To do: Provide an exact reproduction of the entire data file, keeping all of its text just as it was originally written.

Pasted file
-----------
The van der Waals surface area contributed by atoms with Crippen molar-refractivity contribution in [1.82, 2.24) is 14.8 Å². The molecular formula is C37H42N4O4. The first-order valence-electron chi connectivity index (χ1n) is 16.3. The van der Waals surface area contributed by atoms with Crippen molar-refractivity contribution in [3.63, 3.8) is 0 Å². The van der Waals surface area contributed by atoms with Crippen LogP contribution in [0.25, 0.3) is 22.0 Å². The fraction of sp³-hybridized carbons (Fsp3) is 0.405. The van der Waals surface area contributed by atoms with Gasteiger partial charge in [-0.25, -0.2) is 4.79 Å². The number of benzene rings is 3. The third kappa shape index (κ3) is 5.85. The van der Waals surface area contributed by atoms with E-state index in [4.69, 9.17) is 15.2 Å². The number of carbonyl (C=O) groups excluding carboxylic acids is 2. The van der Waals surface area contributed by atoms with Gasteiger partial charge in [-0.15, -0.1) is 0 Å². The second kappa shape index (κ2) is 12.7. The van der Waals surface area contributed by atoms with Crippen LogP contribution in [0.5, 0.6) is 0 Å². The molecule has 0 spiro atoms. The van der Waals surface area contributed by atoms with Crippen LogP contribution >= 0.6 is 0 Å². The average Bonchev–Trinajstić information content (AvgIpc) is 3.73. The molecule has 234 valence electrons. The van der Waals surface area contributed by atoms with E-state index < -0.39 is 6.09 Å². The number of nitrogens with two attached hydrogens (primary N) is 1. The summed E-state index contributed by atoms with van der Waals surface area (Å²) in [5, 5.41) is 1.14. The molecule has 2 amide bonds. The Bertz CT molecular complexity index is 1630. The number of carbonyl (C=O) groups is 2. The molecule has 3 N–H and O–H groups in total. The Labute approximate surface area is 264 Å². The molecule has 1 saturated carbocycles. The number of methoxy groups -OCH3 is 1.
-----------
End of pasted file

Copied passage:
The van der Waals surface area contributed by atoms with Crippen molar-refractivity contribution in [1.82, 2.24) is 14.8 Å². The molecular formula is C37H42N4O4. The first-order valence-electron chi connectivity index (χ1n) is 16.3. The van der Waals surface area contributed by atoms with Crippen molar-refractivity contribution in [3.63, 3.8) is 0 Å². The van der Waals surface area contributed by atoms with Crippen LogP contribution in [0.25, 0.3) is 22.0 Å². The fraction of sp³-hybridized carbons (Fsp3) is 0.405. The van der Waals surface area contributed by atoms with Gasteiger partial charge in [-0.25, -0.2) is 4.79 Å². The number of benzene rings is 3. The third kappa shape index (κ3) is 5.85. The van der Waals surface area contributed by atoms with E-state index in [4.69, 9.17) is 15.2 Å². The number of carbonyl (C=O) groups excluding carboxylic acids is 2. The van der Waals surface area contributed by atoms with Gasteiger partial charge in [-0.15, -0.1) is 0 Å². The second kappa shape index (κ2) is 12.7. The van der Waals surface area contributed by atoms with Crippen LogP contribution in [0.5, 0.6) is 0 Å². The molecule has 0 spiro atoms. The van der Waals surface area contributed by atoms with Crippen LogP contribution >= 0.6 is 0 Å². The average Bonchev–Trinajstić information content (AvgIpc) is 3.73. The molecule has 234 valence electrons. The van der Waals surface area contributed by atoms with E-state index < -0.39 is 6.09 Å². The number of nitrogens with two attached hydrogens (primary N) is 1. The summed E-state index contributed by atoms with van der Waals surface area (Å²) in [5, 5.41) is 1.14. The molecule has 2 amide bonds. The Bertz CT molecular complexity index is 1630. The number of carbonyl (C=O) groups is 2. The molecule has 3 N–H and O–H groups in total. The Labute approximate surface area is 264 Å². The molecule has 1 saturated carbocycles. The number of methoxy groups -OCH3 is 1.